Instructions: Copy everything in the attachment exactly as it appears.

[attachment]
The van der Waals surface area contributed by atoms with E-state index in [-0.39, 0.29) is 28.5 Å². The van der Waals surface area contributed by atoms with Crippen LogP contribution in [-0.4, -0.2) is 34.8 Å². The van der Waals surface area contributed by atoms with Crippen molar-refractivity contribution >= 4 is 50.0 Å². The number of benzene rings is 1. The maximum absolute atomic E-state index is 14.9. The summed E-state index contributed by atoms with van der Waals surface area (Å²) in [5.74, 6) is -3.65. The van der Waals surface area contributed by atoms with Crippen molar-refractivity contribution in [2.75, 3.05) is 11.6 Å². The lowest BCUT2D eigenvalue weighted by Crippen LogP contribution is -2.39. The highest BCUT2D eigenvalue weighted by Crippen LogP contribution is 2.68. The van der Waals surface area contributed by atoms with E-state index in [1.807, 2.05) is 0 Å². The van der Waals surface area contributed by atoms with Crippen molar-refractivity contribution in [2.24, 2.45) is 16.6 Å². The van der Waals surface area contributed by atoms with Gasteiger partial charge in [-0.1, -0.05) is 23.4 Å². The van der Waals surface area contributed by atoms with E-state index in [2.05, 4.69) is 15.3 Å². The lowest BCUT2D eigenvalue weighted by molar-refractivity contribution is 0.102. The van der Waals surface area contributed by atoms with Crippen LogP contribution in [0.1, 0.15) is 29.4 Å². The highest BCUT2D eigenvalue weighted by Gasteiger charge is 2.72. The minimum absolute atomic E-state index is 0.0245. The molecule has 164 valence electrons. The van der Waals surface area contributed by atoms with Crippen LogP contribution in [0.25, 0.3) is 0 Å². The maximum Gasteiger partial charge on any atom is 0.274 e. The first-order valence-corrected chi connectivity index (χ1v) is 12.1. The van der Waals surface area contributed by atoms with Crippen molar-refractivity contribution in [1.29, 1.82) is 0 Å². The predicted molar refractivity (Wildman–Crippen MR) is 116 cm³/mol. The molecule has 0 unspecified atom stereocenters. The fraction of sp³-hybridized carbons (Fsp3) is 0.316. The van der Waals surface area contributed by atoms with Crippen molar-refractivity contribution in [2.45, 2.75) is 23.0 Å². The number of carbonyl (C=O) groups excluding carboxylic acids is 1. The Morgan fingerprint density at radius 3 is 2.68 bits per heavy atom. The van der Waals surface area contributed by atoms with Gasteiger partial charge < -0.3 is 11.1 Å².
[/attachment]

The van der Waals surface area contributed by atoms with E-state index in [-0.39, 0.29) is 28.5 Å². The van der Waals surface area contributed by atoms with Crippen LogP contribution in [-0.4, -0.2) is 34.8 Å². The van der Waals surface area contributed by atoms with Crippen molar-refractivity contribution >= 4 is 50.0 Å². The number of benzene rings is 1. The maximum absolute atomic E-state index is 14.9. The summed E-state index contributed by atoms with van der Waals surface area (Å²) in [5.74, 6) is -3.65. The van der Waals surface area contributed by atoms with Crippen molar-refractivity contribution in [2.75, 3.05) is 11.6 Å². The lowest BCUT2D eigenvalue weighted by Crippen LogP contribution is -2.39. The highest BCUT2D eigenvalue weighted by Crippen LogP contribution is 2.68. The van der Waals surface area contributed by atoms with E-state index in [1.807, 2.05) is 0 Å². The van der Waals surface area contributed by atoms with Crippen molar-refractivity contribution in [2.24, 2.45) is 16.6 Å². The van der Waals surface area contributed by atoms with Gasteiger partial charge in [-0.1, -0.05) is 23.4 Å². The van der Waals surface area contributed by atoms with E-state index in [2.05, 4.69) is 15.3 Å². The lowest BCUT2D eigenvalue weighted by molar-refractivity contribution is 0.102. The van der Waals surface area contributed by atoms with Crippen LogP contribution in [0.1, 0.15) is 29.4 Å². The highest BCUT2D eigenvalue weighted by Gasteiger charge is 2.72. The minimum absolute atomic E-state index is 0.0245. The molecule has 164 valence electrons. The van der Waals surface area contributed by atoms with Crippen LogP contribution in [0.25, 0.3) is 0 Å². The maximum Gasteiger partial charge on any atom is 0.274 e. The first-order valence-corrected chi connectivity index (χ1v) is 12.1. The van der Waals surface area contributed by atoms with Crippen molar-refractivity contribution in [1.29, 1.82) is 0 Å². The predicted molar refractivity (Wildman–Crippen MR) is 116 cm³/mol. The molecule has 0 unspecified atom stereocenters. The fraction of sp³-hybridized carbons (Fsp3) is 0.316. The van der Waals surface area contributed by atoms with Crippen molar-refractivity contribution in [2.45, 2.75) is 23.0 Å². The number of carbonyl (C=O) groups excluding carboxylic acids is 1. The Morgan fingerprint density at radius 3 is 2.68 bits per heavy atom. The van der Waals surface area contributed by atoms with Gasteiger partial charge < -0.3 is 11.1 Å².